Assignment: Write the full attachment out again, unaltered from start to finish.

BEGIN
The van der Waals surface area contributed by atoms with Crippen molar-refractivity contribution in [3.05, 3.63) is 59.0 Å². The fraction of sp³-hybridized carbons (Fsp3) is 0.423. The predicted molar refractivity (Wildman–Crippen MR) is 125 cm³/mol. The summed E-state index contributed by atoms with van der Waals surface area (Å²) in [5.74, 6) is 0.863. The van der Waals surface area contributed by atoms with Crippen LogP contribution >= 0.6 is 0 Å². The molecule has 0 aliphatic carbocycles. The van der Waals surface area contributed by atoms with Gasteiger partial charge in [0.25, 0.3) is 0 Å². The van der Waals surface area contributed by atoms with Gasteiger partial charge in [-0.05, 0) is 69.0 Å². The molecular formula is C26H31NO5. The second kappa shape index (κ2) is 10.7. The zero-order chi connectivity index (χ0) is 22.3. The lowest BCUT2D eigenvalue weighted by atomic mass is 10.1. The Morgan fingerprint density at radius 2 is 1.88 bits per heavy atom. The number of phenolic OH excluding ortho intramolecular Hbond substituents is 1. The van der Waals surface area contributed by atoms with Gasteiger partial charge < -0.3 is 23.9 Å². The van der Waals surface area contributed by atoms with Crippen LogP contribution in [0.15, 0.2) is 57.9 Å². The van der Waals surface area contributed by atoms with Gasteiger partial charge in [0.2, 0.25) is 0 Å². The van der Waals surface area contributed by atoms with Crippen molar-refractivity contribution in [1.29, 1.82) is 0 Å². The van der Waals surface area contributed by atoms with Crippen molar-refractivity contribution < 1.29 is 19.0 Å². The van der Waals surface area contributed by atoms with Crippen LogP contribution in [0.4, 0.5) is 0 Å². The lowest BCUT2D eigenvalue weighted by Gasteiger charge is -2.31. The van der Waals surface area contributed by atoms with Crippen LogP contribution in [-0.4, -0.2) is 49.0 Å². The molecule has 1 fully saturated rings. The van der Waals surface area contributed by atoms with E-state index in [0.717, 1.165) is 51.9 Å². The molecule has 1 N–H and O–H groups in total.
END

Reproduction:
The van der Waals surface area contributed by atoms with Crippen molar-refractivity contribution in [3.05, 3.63) is 59.0 Å². The fraction of sp³-hybridized carbons (Fsp3) is 0.423. The predicted molar refractivity (Wildman–Crippen MR) is 125 cm³/mol. The summed E-state index contributed by atoms with van der Waals surface area (Å²) in [5.74, 6) is 0.863. The van der Waals surface area contributed by atoms with Crippen LogP contribution >= 0.6 is 0 Å². The molecule has 0 aliphatic carbocycles. The van der Waals surface area contributed by atoms with Gasteiger partial charge in [0.25, 0.3) is 0 Å². The van der Waals surface area contributed by atoms with Gasteiger partial charge in [-0.05, 0) is 69.0 Å². The molecular formula is C26H31NO5. The second kappa shape index (κ2) is 10.7. The zero-order chi connectivity index (χ0) is 22.3. The lowest BCUT2D eigenvalue weighted by atomic mass is 10.1. The Morgan fingerprint density at radius 2 is 1.88 bits per heavy atom. The number of phenolic OH excluding ortho intramolecular Hbond substituents is 1. The van der Waals surface area contributed by atoms with Gasteiger partial charge < -0.3 is 23.9 Å². The van der Waals surface area contributed by atoms with Crippen LogP contribution in [0.15, 0.2) is 57.9 Å². The van der Waals surface area contributed by atoms with Gasteiger partial charge in [0.2, 0.25) is 0 Å². The van der Waals surface area contributed by atoms with Crippen molar-refractivity contribution in [1.29, 1.82) is 0 Å². The van der Waals surface area contributed by atoms with Crippen molar-refractivity contribution < 1.29 is 19.0 Å². The van der Waals surface area contributed by atoms with Crippen LogP contribution in [0.4, 0.5) is 0 Å². The lowest BCUT2D eigenvalue weighted by Gasteiger charge is -2.31. The van der Waals surface area contributed by atoms with Crippen LogP contribution in [-0.4, -0.2) is 49.0 Å². The molecule has 1 fully saturated rings. The van der Waals surface area contributed by atoms with E-state index in [0.717, 1.165) is 51.9 Å². The molecule has 1 N–H and O–H groups in total.